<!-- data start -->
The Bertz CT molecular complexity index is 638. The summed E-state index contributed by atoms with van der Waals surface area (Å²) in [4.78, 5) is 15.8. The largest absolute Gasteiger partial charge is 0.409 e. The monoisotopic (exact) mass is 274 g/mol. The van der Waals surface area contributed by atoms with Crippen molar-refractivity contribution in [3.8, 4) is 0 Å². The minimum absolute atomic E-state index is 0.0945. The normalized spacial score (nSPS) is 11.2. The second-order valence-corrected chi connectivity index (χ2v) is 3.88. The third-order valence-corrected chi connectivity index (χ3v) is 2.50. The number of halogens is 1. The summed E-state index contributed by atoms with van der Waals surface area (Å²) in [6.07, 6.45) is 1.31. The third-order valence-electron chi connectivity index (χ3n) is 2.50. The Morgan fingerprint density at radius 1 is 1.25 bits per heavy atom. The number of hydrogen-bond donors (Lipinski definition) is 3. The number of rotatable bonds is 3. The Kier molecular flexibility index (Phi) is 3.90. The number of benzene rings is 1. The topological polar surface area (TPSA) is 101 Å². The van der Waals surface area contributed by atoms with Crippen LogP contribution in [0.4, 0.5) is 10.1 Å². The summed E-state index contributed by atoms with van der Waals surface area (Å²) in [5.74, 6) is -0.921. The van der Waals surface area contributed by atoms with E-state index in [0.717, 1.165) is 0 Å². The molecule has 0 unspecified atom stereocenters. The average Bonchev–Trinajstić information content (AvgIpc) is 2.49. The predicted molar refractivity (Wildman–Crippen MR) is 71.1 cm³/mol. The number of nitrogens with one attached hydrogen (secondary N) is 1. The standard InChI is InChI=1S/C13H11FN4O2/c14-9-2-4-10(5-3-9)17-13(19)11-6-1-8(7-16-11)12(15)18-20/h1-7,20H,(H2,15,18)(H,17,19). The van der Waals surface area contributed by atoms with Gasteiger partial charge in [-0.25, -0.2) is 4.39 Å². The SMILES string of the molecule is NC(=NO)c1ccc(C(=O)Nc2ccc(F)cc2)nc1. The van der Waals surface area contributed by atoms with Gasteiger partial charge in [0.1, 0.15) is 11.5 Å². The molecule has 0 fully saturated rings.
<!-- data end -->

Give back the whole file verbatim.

The Bertz CT molecular complexity index is 638. The summed E-state index contributed by atoms with van der Waals surface area (Å²) in [4.78, 5) is 15.8. The largest absolute Gasteiger partial charge is 0.409 e. The monoisotopic (exact) mass is 274 g/mol. The van der Waals surface area contributed by atoms with Crippen molar-refractivity contribution in [3.8, 4) is 0 Å². The minimum absolute atomic E-state index is 0.0945. The normalized spacial score (nSPS) is 11.2. The second-order valence-corrected chi connectivity index (χ2v) is 3.88. The third-order valence-corrected chi connectivity index (χ3v) is 2.50. The number of halogens is 1. The summed E-state index contributed by atoms with van der Waals surface area (Å²) in [6.07, 6.45) is 1.31. The third-order valence-electron chi connectivity index (χ3n) is 2.50. The Morgan fingerprint density at radius 1 is 1.25 bits per heavy atom. The number of hydrogen-bond donors (Lipinski definition) is 3. The number of rotatable bonds is 3. The Kier molecular flexibility index (Phi) is 3.90. The number of benzene rings is 1. The topological polar surface area (TPSA) is 101 Å². The van der Waals surface area contributed by atoms with Crippen LogP contribution in [0.4, 0.5) is 10.1 Å². The summed E-state index contributed by atoms with van der Waals surface area (Å²) in [5.74, 6) is -0.921. The van der Waals surface area contributed by atoms with E-state index in [0.717, 1.165) is 0 Å². The molecule has 0 unspecified atom stereocenters. The average Bonchev–Trinajstić information content (AvgIpc) is 2.49. The predicted molar refractivity (Wildman–Crippen MR) is 71.1 cm³/mol. The number of nitrogens with one attached hydrogen (secondary N) is 1. The standard InChI is InChI=1S/C13H11FN4O2/c14-9-2-4-10(5-3-9)17-13(19)11-6-1-8(7-16-11)12(15)18-20/h1-7,20H,(H2,15,18)(H,17,19). The van der Waals surface area contributed by atoms with Gasteiger partial charge in [-0.25, -0.2) is 4.39 Å². The SMILES string of the molecule is NC(=NO)c1ccc(C(=O)Nc2ccc(F)cc2)nc1. The van der Waals surface area contributed by atoms with Gasteiger partial charge in [0.1, 0.15) is 11.5 Å². The molecule has 0 fully saturated rings.